Used properly continuous opioid pain medications are safer than acetaminophen, ibuprofen or aspirin for long term use for treating chronic pain whether that pain be from a source cancerous or benign. Acetaminophen is damaging to the liver, ibuprofen or aspirin are both hard on the digestive tract, I learned this the hard way. Opioids are neither, however you need to be intelligent about using them, the object in proper use of opioid pain treatment is not to achieve a state of being pain-free, but rather to reduce the pain to a level that the patient can deal with it, knock the edges off. As long as you follow your dosing schedule, and don’t be falling for the temptation to get rid of the rest of the pain load, you can be safely on continuous opioid therapy for many years far safer than any other long term pain medication. I live with 2 different co-morbid severe pain sources, prior to being put on continuous opioid therapy the pain level was bad enough that I was seriously suicidal, since being put on them that isn’t a problem. It has been over 11 years and counting, I’m still on a fairly low dose they make the medication I’m on in tablets 20 times stronger than the ones I take, I have never gone looking for more from any other source, and I have never come up short at the end of any month in all that time.

    My biggest fear is idiot politicians who know nothing at all about the realities of living with chronic pain reading an article like yours and pushing through a law that would return me to the nightmare I was living in 12 years ago.

  2. ken cameron says:

    i am a gp with a special interest and practice in pain management and have read this article and the blogs with interest.
    Based on long experience I would like to make the following comments on prescribing opiates which is something I do every day
    1 Dont expect too much from opiate therapy. An improvement of 30 percent in pain perception can significantly improve functionality.
    Specifically more is not necessarliy better
    2 Nothing beats a good therapeutic relationship in managing persistent pain, so context is very important here
    3 Opiates need to be prescribed in a biopsychosocial context so good physical psycholgical and social management is really important
    I tend to have roughly 3 groups of patients I prescribe opiates to in non cancer pain situations
    (a) patients engaged in a multidisciplinary approach who are being actively managed with the joint goal of restoring function and minimising medication
    Usually older patients with severe debilitating degenerative conditions ., eg oa of hips who function better on low dose long term opiates than without(usually patch therapy)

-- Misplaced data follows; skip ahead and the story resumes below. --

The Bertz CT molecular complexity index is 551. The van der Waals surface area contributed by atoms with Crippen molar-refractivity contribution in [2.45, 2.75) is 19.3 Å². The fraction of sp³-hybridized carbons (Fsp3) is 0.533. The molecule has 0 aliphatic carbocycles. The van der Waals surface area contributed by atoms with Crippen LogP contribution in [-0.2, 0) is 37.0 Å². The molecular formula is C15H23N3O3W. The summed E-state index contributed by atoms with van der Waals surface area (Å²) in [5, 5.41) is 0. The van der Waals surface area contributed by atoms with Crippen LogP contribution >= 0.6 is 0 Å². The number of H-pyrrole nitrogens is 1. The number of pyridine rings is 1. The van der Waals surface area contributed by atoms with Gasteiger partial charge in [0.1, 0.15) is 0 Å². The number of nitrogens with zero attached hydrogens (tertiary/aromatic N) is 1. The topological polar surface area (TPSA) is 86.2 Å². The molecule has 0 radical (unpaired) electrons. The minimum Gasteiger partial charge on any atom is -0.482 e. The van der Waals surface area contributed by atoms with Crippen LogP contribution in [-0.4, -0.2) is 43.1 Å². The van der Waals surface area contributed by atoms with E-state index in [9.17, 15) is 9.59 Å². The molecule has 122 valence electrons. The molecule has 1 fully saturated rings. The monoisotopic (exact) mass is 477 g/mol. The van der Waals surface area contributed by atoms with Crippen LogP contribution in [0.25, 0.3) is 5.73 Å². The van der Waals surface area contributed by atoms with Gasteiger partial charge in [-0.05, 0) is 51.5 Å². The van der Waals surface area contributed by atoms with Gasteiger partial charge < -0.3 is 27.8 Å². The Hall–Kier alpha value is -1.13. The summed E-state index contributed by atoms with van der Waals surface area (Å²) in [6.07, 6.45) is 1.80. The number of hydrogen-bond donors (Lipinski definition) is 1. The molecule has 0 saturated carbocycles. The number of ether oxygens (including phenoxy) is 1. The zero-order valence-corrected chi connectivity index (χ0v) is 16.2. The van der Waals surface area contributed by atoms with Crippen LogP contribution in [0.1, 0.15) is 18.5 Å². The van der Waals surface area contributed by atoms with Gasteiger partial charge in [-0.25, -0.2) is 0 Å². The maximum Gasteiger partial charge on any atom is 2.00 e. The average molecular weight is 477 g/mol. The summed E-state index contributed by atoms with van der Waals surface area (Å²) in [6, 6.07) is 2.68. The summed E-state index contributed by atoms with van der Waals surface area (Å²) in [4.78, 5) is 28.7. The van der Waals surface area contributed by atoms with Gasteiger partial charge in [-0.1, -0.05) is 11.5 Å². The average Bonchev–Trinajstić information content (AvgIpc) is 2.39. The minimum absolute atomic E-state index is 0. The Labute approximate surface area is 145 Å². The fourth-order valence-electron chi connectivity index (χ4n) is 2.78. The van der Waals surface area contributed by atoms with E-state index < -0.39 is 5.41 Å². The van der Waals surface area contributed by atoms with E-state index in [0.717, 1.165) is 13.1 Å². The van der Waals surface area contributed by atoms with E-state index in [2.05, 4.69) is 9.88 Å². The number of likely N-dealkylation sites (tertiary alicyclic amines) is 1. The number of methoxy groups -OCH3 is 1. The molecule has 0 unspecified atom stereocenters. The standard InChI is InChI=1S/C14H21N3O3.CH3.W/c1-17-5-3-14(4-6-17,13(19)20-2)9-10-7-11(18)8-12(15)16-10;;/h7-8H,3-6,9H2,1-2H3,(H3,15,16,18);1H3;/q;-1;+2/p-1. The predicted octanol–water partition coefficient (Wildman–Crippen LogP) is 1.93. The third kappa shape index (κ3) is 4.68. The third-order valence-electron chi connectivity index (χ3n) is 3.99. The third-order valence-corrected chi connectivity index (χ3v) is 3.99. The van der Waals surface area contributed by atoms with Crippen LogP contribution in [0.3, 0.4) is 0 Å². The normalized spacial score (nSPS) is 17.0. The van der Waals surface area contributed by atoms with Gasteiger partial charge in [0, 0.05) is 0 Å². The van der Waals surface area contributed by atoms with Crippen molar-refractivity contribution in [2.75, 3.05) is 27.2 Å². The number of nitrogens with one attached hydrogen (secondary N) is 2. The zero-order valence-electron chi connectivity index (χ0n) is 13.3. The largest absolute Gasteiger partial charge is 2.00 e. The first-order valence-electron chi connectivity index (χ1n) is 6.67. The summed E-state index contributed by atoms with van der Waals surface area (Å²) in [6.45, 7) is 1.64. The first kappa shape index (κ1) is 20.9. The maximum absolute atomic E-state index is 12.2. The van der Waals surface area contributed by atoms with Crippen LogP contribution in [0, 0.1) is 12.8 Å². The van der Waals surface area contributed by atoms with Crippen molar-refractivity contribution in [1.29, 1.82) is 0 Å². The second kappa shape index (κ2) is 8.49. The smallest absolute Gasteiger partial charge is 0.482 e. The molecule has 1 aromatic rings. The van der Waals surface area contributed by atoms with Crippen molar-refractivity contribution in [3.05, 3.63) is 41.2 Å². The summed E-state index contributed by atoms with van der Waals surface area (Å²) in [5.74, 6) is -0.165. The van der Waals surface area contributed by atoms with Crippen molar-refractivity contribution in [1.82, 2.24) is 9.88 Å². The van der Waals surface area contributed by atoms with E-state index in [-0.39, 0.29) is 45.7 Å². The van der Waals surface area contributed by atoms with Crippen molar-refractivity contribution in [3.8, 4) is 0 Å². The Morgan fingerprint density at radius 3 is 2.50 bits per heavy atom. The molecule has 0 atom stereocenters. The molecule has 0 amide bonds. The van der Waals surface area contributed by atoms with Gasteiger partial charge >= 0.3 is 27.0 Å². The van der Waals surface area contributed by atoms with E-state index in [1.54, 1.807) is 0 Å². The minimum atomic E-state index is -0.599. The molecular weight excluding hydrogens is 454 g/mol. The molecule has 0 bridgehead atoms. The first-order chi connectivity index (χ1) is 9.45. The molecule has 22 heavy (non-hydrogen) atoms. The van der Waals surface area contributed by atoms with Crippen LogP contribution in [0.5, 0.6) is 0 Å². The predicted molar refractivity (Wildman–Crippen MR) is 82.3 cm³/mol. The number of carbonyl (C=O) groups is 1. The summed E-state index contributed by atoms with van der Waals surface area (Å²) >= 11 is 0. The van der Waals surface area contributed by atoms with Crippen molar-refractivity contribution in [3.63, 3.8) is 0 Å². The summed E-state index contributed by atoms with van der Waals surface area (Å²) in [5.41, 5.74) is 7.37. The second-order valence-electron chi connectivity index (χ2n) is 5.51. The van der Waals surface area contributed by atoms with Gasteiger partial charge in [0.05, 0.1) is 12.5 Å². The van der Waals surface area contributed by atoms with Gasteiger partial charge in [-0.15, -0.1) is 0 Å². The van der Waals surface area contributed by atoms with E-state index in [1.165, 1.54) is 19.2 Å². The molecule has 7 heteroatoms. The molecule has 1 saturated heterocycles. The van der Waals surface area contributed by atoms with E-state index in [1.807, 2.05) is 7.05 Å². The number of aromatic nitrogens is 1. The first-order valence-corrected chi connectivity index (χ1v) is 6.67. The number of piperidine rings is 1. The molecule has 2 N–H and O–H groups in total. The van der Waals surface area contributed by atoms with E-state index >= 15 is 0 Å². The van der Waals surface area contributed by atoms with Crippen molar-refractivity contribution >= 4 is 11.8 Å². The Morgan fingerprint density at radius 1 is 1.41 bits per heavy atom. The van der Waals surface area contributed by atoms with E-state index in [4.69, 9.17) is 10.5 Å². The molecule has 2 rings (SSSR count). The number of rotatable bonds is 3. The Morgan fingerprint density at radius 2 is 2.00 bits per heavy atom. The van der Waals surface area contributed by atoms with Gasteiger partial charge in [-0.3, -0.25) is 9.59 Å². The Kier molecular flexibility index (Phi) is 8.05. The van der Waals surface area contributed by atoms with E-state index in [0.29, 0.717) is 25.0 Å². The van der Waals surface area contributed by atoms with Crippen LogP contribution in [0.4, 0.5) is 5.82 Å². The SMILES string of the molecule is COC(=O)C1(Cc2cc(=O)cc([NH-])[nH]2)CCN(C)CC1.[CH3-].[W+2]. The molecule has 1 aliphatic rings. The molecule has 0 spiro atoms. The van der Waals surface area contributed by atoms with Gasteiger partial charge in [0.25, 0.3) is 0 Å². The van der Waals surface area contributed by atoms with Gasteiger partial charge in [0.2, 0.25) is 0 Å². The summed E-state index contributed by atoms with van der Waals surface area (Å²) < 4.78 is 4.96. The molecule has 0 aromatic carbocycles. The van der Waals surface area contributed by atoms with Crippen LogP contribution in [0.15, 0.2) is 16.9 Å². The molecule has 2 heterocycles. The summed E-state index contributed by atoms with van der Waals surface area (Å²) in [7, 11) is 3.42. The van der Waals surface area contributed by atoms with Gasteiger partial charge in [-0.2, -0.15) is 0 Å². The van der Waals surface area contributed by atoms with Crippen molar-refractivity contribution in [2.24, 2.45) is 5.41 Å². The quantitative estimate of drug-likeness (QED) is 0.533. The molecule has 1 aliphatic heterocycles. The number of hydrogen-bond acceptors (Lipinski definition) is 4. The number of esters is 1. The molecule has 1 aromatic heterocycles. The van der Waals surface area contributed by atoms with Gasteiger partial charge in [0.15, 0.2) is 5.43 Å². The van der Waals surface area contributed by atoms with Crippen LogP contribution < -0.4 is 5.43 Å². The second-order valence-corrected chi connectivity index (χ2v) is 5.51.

(c) Unfortunate individuals who come to me on long term high dose opiates with low levels of functiong and high levels of distress
    Long term they are by far the most difficult to manage and any thoughts about how to help this group would be appreciated.
    My current treatment approach in these people is to try and indentify their issues around narcotic (addiction)problems, emotional distress and suffering, and the core pain problem . My ability to help this group is limited

  3. Late to the party…I was just scrolling through unread BIMs…

    I’d actually like to thank you for pointing this out & writing about it. I’m pretty sure a lack of thorough information is the reason my doctor saw fit to put me on doses of OC (oxycontin) up to 200mg/day.

    Once it became clear that for me the OC wasn’t working I was told to start cutting it back. Admittedly I was told to drop 5mg/week, but I always figure I can do better than that & was dropping 15mg/week until my doc & I agreed on 10mg/week. By then it was far too late. Within that week I went into withdrawal related psychosis (no history of mental illness), where I believed I had to die & was being “told” how & by when. Perhaps we ought to have seen it coming but fatigue – oh I have a diagnosis of chronic fatigue syndrome, that’s nothing, depression/crying – well we did lose the 3rd close relative in 18 months recently & I did cut down my anti-depressant, so that’s clearly nothing. It was only a powerful death wish that made me sit up & realise This Is Not Right.

    Now I’m back to dropping 5mg/week again. I do get withdrawal symptoms (sleepiness to the point I just have to go to bed & sleep it off for 3 days). I’m currently at 115mg/day. I can’t imagine what life will be life at 50, 30 & 10mg. But I’m trying to be ready for it. I’m not addicted after all – “Only physically dependent”.

    I wish more information about the drug had been made available to me by my doctor. OC only arrived in New Zealand in 2010 so it’s still early days.

  4. Mike Caruso says:

    We, in the US, are in a crisis due to the long term opioid prescription for musculoskeletal pain. This crisis was predicted by Nortin Hadler in Occupational Musculoskeletal Disorders. Hadler describes musculoskeletal pain as a problem with movement, posture and patient expectations in Worried Sick.
    There are some in the US that are becoming less wishy washy in thinking about this crisis. There is literature from the AMA which is discussed in the following link
    I spend my day with injured workers in chronic pain, many of whom are taking prescribed LT opioids. There are disturbing patterns which seems to lead up to the perception that LT opioids are “needed”. Unfortunately physical therapy is often involved in the early stages.